1944 – The Greenwich Observatory is damaged by a WW II German bomb

1950 – Arianna Huffington born in Greece, Greek-American author and syndicated columnist; co-founder and editor-in-chief of The Huffington Post, which was acquired by AOL in 2011 for $315 million USD. She remained as President of the Huffington Post Media Group until 2016, when she left to start Thrive Global

1955 – 18 Nobel laureates sign the Mainau Declaration against nuclear weapons, later co-signed by 34 more laureates

1965 – Mariner IV spacecraft sends back first close-up photos of planet Mars



1971 – U.S. President Richard Nixon announces he will visit the People’s Republic of China

1987 – Taiwan ends 37 years of martial law

1988 – Movie Die Hard is released in the U.S.

1997 – Donatella Versace launches her first couture collection for her brother’s Versace label, a year after his murder

2006 – The social media platform Twitter is launched



2009 – The movie Harry Potter and the Half-Blood Prince opens in U.S. theaters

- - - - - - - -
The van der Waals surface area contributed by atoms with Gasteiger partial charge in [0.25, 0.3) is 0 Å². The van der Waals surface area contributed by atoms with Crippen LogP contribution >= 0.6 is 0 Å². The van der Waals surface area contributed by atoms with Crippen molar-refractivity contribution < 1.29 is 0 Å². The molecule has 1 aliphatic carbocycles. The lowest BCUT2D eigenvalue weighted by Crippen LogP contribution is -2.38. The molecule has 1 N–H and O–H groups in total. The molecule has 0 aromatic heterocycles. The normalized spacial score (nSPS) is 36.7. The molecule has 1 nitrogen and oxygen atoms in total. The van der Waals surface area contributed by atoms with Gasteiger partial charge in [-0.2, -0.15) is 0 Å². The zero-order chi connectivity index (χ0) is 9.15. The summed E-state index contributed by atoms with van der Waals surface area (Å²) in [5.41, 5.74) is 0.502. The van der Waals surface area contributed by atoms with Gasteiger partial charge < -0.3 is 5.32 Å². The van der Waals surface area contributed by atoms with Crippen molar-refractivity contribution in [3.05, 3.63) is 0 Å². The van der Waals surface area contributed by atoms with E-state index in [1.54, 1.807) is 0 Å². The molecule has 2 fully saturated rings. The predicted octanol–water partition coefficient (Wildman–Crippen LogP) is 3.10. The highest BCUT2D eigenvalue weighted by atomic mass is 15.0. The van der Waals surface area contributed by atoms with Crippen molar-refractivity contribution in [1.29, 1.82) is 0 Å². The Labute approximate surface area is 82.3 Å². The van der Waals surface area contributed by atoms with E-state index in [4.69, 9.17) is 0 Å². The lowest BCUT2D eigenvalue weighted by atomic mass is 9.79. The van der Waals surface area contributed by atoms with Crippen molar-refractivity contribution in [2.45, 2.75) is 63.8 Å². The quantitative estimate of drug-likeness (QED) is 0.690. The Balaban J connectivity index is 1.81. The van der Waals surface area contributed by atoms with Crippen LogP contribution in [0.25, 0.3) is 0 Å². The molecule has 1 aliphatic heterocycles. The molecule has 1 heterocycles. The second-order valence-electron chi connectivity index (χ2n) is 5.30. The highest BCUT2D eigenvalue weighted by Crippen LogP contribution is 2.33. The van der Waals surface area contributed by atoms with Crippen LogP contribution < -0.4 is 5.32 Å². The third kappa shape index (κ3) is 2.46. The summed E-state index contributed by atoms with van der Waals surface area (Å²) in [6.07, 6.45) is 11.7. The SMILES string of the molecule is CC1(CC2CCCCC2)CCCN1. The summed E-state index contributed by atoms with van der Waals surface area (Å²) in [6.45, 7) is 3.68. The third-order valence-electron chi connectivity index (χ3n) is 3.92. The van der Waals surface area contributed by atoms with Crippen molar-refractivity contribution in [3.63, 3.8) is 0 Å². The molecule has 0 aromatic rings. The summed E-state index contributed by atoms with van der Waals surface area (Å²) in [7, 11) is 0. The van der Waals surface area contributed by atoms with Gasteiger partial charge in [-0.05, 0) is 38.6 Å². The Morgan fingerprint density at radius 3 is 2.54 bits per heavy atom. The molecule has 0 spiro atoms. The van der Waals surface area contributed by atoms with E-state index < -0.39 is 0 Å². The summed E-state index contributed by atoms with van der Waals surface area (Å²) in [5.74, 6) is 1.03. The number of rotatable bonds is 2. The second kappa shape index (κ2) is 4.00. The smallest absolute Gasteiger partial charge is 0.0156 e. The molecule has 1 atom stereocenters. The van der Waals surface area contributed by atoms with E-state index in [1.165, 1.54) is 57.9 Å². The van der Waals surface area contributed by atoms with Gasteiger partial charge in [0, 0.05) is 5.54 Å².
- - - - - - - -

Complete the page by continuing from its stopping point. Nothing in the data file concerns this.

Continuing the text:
2010 – Same-sex marriage is legalized in Argentina

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About wordcloud9

Nona Blyth Cloud has lived and worked in the Los Angeles area for the past 45 years, spending much of that time commuting on the 405 Freeway. After Hollywood failed to appreciate her genius for acting and directing, she began a second career managing non-profits, from which she has retired. Nona has now resumed writing whatever comes into her head, instead of reports and pleas for funding. She lives in a small house overrun by books with her wonderful husband and a bewildered Border Collie.